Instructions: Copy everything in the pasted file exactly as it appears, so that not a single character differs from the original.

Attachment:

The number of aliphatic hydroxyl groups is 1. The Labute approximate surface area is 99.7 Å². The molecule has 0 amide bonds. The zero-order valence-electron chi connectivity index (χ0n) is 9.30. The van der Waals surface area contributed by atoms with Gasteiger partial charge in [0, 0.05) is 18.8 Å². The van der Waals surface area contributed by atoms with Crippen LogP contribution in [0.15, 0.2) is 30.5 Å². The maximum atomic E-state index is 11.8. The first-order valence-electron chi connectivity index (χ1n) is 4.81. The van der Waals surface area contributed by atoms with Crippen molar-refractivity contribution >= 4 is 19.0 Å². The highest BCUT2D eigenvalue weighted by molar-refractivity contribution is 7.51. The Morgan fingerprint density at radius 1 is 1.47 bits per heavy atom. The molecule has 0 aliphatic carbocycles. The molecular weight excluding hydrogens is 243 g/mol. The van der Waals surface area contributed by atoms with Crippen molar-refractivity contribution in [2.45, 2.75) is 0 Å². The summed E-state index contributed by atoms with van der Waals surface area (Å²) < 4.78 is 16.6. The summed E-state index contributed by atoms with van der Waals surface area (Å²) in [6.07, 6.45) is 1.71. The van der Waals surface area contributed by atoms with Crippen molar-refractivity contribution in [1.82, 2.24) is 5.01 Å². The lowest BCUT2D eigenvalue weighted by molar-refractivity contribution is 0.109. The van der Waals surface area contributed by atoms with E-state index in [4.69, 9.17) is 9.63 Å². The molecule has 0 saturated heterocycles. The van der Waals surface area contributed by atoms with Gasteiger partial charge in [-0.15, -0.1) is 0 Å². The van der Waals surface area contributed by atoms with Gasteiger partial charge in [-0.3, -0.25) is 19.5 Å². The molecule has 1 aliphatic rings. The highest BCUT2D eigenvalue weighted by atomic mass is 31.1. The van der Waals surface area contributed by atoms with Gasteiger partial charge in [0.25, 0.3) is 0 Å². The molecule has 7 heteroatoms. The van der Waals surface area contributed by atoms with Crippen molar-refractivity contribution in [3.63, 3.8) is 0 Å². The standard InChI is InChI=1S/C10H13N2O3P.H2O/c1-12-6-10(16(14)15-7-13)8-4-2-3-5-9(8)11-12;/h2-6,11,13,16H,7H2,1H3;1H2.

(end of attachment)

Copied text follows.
The number of aliphatic hydroxyl groups is 1. The Labute approximate surface area is 99.7 Å². The molecule has 0 amide bonds. The zero-order valence-electron chi connectivity index (χ0n) is 9.30. The van der Waals surface area contributed by atoms with Gasteiger partial charge in [0, 0.05) is 18.8 Å². The van der Waals surface area contributed by atoms with Crippen LogP contribution in [0.15, 0.2) is 30.5 Å². The maximum atomic E-state index is 11.8. The first-order valence-electron chi connectivity index (χ1n) is 4.81. The van der Waals surface area contributed by atoms with Crippen molar-refractivity contribution >= 4 is 19.0 Å². The highest BCUT2D eigenvalue weighted by molar-refractivity contribution is 7.51. The Morgan fingerprint density at radius 1 is 1.47 bits per heavy atom. The molecule has 0 aliphatic carbocycles. The molecular weight excluding hydrogens is 243 g/mol. The van der Waals surface area contributed by atoms with Crippen molar-refractivity contribution in [2.45, 2.75) is 0 Å². The summed E-state index contributed by atoms with van der Waals surface area (Å²) < 4.78 is 16.6. The summed E-state index contributed by atoms with van der Waals surface area (Å²) in [6.07, 6.45) is 1.71. The van der Waals surface area contributed by atoms with Crippen molar-refractivity contribution in [1.82, 2.24) is 5.01 Å². The lowest BCUT2D eigenvalue weighted by molar-refractivity contribution is 0.109. The van der Waals surface area contributed by atoms with E-state index in [4.69, 9.17) is 9.63 Å². The molecule has 0 saturated heterocycles. The van der Waals surface area contributed by atoms with Gasteiger partial charge in [-0.15, -0.1) is 0 Å². The van der Waals surface area contributed by atoms with Gasteiger partial charge in [-0.3, -0.25) is 19.5 Å². The molecule has 1 aliphatic rings. The highest BCUT2D eigenvalue weighted by atomic mass is 31.1. The van der Waals surface area contributed by atoms with Gasteiger partial charge in [0.25, 0.3) is 0 Å². The molecule has 7 heteroatoms. The van der Waals surface area contributed by atoms with Crippen molar-refractivity contribution in [3.63, 3.8) is 0 Å². The standard InChI is InChI=1S/C10H13N2O3P.H2O/c1-12-6-10(16(14)15-7-13)8-4-2-3-5-9(8)11-12;/h2-6,11,13,16H,7H2,1H3;1H2.